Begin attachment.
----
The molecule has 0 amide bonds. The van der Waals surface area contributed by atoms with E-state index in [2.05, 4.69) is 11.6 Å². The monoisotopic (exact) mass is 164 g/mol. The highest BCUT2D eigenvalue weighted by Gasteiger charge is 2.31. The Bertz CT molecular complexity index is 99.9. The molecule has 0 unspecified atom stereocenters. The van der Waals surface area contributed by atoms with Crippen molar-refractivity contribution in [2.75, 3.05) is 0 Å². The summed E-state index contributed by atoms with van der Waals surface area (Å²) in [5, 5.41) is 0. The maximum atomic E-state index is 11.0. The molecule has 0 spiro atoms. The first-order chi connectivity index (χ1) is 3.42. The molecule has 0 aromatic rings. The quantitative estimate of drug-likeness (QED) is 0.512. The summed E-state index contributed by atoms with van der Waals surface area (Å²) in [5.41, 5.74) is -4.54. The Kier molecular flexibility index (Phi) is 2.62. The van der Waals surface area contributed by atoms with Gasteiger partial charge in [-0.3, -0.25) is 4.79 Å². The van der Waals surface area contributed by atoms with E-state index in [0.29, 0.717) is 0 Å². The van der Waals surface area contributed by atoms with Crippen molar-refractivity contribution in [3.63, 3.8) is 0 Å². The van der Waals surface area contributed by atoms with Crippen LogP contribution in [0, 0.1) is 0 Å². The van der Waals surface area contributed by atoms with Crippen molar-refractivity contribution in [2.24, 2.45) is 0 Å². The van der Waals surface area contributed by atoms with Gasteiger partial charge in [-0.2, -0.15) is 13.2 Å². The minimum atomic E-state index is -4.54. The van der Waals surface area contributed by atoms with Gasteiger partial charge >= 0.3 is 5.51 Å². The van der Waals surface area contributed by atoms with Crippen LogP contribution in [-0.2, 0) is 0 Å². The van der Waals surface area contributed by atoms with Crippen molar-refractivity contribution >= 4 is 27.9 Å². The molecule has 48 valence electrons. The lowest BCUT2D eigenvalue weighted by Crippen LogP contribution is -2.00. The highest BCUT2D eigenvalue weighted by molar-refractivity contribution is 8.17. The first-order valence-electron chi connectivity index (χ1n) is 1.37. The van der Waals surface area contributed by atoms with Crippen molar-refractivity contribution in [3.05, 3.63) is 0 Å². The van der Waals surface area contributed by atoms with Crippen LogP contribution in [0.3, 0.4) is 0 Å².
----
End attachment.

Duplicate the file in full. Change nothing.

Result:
The molecule has 0 amide bonds. The van der Waals surface area contributed by atoms with E-state index in [2.05, 4.69) is 11.6 Å². The monoisotopic (exact) mass is 164 g/mol. The highest BCUT2D eigenvalue weighted by Gasteiger charge is 2.31. The Bertz CT molecular complexity index is 99.9. The molecule has 0 unspecified atom stereocenters. The van der Waals surface area contributed by atoms with Crippen molar-refractivity contribution in [2.75, 3.05) is 0 Å². The summed E-state index contributed by atoms with van der Waals surface area (Å²) in [5, 5.41) is 0. The maximum atomic E-state index is 11.0. The molecule has 0 spiro atoms. The first-order chi connectivity index (χ1) is 3.42. The molecule has 0 aromatic rings. The quantitative estimate of drug-likeness (QED) is 0.512. The summed E-state index contributed by atoms with van der Waals surface area (Å²) in [5.41, 5.74) is -4.54. The Kier molecular flexibility index (Phi) is 2.62. The van der Waals surface area contributed by atoms with Gasteiger partial charge in [-0.3, -0.25) is 4.79 Å². The van der Waals surface area contributed by atoms with E-state index in [0.29, 0.717) is 0 Å². The van der Waals surface area contributed by atoms with Crippen molar-refractivity contribution in [3.63, 3.8) is 0 Å². The van der Waals surface area contributed by atoms with Crippen LogP contribution in [0, 0.1) is 0 Å². The van der Waals surface area contributed by atoms with Crippen molar-refractivity contribution in [2.24, 2.45) is 0 Å². The van der Waals surface area contributed by atoms with Gasteiger partial charge in [-0.2, -0.15) is 13.2 Å². The minimum atomic E-state index is -4.54. The van der Waals surface area contributed by atoms with Gasteiger partial charge >= 0.3 is 5.51 Å². The van der Waals surface area contributed by atoms with Crippen LogP contribution in [-0.2, 0) is 0 Å². The van der Waals surface area contributed by atoms with Crippen molar-refractivity contribution >= 4 is 27.9 Å². The molecule has 48 valence electrons. The lowest BCUT2D eigenvalue weighted by Crippen LogP contribution is -2.00. The highest BCUT2D eigenvalue weighted by molar-refractivity contribution is 8.17. The first-order valence-electron chi connectivity index (χ1n) is 1.37. The van der Waals surface area contributed by atoms with Crippen molar-refractivity contribution in [3.05, 3.63) is 0 Å². The van der Waals surface area contributed by atoms with Crippen LogP contribution in [0.3, 0.4) is 0 Å².